Most of us are the recipients of numerous sources of information pertaining to taxes and a number of newsletters cover tax topics. However, it is important to realize that tax planning is not a once in a year, do at the very end of year, transaction-by-transaction sort of endeavor. Rather it is something that should be considered in every aspect of the way you do business and in addition, this basic structure of the business should always be considered from a tax perspective.
Enclosed within this article is a table that compares and contrasts six forms of doing business. Each one of them has advantages and disadvantages from a variety of perspectives including the tax perspective. It is important to realize that the appropriate entity of a given business should be looked at with great care. Recent studies suggest that all of these entities are viable under the right circumstances can result in the lowest possible tax for an individual.
Selecting the type of entity becomes critical and is heavily dependent on the facts and circumstances of a given situation. Notwithstanding the conventional wisdom, which by the way does change from year to year, all of these types of organizations have their place in a viable tax structure for a given individual. But which of these entities would be selected is very much dependent on a number of factors.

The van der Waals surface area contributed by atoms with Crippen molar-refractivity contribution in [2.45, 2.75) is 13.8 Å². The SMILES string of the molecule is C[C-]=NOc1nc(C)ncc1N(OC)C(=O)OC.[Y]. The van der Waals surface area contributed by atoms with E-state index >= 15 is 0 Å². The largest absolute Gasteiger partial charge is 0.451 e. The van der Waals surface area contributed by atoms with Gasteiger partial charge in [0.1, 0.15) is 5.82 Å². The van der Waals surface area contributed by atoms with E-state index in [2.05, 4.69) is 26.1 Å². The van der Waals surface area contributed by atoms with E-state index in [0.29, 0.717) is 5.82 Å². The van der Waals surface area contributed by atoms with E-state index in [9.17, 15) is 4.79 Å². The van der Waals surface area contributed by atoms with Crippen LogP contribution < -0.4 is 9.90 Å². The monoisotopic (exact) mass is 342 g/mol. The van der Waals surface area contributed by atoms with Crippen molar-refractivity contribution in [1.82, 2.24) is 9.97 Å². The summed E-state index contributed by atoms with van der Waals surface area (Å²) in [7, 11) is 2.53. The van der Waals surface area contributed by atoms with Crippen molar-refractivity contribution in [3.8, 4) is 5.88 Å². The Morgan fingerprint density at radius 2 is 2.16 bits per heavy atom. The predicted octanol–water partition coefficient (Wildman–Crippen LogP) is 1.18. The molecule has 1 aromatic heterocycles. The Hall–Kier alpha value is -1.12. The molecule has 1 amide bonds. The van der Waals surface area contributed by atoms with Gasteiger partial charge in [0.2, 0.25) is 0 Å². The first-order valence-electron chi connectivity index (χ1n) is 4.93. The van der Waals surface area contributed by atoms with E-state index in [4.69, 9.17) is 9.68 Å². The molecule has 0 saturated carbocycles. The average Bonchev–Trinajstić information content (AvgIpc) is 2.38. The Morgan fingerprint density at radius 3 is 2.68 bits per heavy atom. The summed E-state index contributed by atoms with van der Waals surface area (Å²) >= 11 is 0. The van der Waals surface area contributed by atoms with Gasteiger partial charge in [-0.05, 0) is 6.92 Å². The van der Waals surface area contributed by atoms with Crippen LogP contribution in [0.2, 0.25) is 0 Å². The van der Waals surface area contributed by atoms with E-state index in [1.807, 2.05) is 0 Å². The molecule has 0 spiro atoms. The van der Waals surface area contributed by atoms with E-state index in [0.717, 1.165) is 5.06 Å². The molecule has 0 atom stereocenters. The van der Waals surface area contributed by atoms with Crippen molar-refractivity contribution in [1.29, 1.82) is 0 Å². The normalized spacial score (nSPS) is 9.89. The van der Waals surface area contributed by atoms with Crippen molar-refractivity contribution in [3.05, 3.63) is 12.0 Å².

One clear trend is demonstrated by the movement away from sole proprietorships that do not afford any protection from liability with respect to the business. However, a one member LLC will give you proprietorship tax treatment while preserving limited liability. Limitation of liability and using Limited Liability entities to protect assets is becoming the number one way to safeguard property in a more and more litigious society.
A detailed analysis of the most recent tax data indicates that in fact “C” corporations, where the circumstances are correct, are the right choice of entity with respect to the form of organization for a business. As is always the case, it is important to examine with care the facts and circumstances and tailor the entity to be selected carefully according to the needs of the business and the goals and objectives of its owners. Wolcott Rivers Gates can help you make these choices.
This article does not constitute legal advice. Readers should consult their legal advisors prior to acting on any information set forth in this article.
Circular 230 Disclosure: This communication is not a tax opinion, and does not constitute tax advice. Pursuant to Internal Revenue Service regulations, this communication is not intended or written to be used by a taxpayer for the purposes of avoiding tax penalties that may be imposed on the taxpayer.